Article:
Transportation and sustainability officials in Phoenix and researchers Arizona State University have learned that that light-colored and reflective pavement can lower temperatures, effectively reducing the urban heat island effect. That could open the door for lower-cost, light-colored concrete pavements as a sustainable alternative to traditional pavement, writes Larry Scofield.



As one of U.S.’ hottest cities, it isn’t surprising that Phoenix is actively seeking ways to reduce air temperatures and improve the health and comfort of its residents. In Maricopa County, news outlets regularly report record-breaking heat. August 2020 was the hottest month on record since 1896 (when record-keeping began).

On June 17, 2021, a temperature of 118º F matched the hottest day recorded in any month during 2020. Furthermore, 323 heat-associated deaths were reported by Maricopa County in their final report for 2020 (the most recent year for which data is available). This figure represented a 62.3% increase from 2019 and was 15 times the amount from 2001.

In the context of the overall U.S., the CDC reported an average of 702 heat-related deaths annually during the time period from 2004 to 2018.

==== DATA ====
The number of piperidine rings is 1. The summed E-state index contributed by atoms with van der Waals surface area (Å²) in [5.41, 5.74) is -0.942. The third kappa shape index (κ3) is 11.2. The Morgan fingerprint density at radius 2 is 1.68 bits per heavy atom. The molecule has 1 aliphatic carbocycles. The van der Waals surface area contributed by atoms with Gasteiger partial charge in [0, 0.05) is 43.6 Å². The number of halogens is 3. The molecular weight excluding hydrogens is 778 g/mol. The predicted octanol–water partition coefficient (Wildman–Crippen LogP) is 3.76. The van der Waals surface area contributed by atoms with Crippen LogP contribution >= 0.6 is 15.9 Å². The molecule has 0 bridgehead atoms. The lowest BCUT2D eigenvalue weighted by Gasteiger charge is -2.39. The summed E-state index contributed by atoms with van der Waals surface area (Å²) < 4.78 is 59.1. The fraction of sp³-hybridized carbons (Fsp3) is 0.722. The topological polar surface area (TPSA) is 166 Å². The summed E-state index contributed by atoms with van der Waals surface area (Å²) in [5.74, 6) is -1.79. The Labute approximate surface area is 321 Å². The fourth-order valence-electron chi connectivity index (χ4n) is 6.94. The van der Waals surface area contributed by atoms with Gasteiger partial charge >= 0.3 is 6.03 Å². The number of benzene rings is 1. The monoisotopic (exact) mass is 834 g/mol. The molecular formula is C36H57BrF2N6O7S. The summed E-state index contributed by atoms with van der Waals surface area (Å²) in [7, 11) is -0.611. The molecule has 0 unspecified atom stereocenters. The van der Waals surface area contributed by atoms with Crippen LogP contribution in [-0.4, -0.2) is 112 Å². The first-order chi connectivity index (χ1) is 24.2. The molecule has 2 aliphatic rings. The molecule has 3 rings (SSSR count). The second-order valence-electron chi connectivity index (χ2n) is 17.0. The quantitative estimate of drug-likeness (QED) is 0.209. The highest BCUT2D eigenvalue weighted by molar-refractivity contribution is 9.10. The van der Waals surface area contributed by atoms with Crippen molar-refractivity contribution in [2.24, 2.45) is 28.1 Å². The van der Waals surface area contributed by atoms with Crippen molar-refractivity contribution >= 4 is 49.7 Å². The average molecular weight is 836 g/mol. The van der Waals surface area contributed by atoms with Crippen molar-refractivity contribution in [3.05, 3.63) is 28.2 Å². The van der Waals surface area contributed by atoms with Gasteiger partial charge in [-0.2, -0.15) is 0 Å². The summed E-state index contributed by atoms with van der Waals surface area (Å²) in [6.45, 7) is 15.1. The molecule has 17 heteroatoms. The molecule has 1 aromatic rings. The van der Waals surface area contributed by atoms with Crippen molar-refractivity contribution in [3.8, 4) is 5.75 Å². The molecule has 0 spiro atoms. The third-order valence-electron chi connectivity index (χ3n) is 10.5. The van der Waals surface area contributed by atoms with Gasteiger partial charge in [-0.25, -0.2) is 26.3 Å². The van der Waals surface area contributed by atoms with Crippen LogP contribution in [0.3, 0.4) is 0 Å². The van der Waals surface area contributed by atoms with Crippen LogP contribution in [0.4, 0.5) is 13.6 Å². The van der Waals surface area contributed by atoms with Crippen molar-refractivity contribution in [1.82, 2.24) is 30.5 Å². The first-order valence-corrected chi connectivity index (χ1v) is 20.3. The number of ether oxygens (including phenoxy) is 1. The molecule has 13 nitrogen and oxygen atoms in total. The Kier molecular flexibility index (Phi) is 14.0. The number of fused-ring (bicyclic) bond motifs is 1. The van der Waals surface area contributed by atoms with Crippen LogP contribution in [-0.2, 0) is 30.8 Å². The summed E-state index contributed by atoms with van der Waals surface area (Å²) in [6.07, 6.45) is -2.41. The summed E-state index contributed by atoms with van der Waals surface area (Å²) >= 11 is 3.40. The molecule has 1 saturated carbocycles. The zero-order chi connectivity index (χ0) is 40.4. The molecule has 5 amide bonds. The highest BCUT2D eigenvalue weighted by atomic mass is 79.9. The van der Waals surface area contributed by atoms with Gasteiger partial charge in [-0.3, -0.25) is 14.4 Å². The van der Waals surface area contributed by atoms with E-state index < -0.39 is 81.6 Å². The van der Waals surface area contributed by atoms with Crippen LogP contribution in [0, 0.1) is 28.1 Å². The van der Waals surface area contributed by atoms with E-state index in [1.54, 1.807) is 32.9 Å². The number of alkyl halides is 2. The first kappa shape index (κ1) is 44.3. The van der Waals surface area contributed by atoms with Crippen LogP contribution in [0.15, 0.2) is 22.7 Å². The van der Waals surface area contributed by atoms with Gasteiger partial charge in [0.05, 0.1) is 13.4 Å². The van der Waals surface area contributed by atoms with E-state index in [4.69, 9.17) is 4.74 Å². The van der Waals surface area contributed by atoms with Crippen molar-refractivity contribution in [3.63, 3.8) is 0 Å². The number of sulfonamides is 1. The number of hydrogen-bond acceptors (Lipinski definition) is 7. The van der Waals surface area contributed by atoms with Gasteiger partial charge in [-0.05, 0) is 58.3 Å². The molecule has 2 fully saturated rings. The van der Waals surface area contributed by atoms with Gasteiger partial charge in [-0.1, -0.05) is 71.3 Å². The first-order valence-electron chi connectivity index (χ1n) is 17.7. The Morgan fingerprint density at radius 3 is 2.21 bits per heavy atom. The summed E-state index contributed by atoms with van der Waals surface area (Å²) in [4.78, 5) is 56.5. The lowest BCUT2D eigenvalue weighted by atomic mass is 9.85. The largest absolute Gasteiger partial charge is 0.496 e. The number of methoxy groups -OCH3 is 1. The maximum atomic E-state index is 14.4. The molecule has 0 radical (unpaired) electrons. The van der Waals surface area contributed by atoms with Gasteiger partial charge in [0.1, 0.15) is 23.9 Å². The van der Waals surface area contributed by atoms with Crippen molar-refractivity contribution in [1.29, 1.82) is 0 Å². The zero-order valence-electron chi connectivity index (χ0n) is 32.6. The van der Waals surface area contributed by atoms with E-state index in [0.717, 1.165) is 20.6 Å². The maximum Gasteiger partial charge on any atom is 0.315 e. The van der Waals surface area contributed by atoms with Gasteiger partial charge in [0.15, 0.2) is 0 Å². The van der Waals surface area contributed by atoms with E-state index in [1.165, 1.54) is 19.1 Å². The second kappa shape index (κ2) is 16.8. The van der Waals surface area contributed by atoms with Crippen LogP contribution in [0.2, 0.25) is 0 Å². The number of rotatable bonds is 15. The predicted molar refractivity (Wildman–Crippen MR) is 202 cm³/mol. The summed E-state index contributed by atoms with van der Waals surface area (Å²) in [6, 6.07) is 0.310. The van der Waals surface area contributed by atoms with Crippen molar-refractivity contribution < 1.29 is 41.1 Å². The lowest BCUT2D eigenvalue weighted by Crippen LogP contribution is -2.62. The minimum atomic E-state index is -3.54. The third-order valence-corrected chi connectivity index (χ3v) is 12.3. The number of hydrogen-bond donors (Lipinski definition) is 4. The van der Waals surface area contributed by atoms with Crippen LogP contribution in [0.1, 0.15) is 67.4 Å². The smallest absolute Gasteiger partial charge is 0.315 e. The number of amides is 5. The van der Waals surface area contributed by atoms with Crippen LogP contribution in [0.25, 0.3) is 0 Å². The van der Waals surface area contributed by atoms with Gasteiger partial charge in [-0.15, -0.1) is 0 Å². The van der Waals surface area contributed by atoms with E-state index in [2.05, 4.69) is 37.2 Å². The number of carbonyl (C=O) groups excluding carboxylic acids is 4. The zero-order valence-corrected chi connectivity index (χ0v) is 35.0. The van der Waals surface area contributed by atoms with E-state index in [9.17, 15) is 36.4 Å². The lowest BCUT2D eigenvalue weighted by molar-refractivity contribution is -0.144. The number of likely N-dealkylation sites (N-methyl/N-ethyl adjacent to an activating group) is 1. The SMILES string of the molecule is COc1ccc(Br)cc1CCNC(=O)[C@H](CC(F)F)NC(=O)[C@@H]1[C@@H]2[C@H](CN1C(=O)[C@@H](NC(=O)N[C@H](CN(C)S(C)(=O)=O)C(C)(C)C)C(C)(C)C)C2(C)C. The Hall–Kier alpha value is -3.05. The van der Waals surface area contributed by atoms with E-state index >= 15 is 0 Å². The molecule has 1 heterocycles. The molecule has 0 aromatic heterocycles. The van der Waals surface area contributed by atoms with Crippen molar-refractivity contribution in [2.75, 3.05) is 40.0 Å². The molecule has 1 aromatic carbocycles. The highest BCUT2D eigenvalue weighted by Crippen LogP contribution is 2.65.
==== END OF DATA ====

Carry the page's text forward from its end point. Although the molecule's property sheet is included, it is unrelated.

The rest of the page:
With Arizona suffering disproportionately, the contribution to the problem made by the 8,000 acres of regional freeway is coming under scrutiny. Paved surfaces absorb and store heat during the day and release it overnight, elevating ambient temperatures.

This phenomenon is known as the Urban Heat Island (UHI) effect. With paved surfaces comprising about 40% of the urban land area in Phoenix, they are often considered one of the primary causes of the UHI.

In response, the City of Phoenix Street Transportation Department and Office of Sustainability has been piloting a cool pavements program since 2020. The program is being conducted in partnership with Arizona State University (ASU).

In September 2021, year one results were presented by scientists from ASU’s Global Institute of Sustainability and Innovation, Healthy Urban Environments, and the Urban Climate Research Center. A key finding was that light-colored reflective pavement surface temperatures are considerably lower than those of traditional roadway pavement.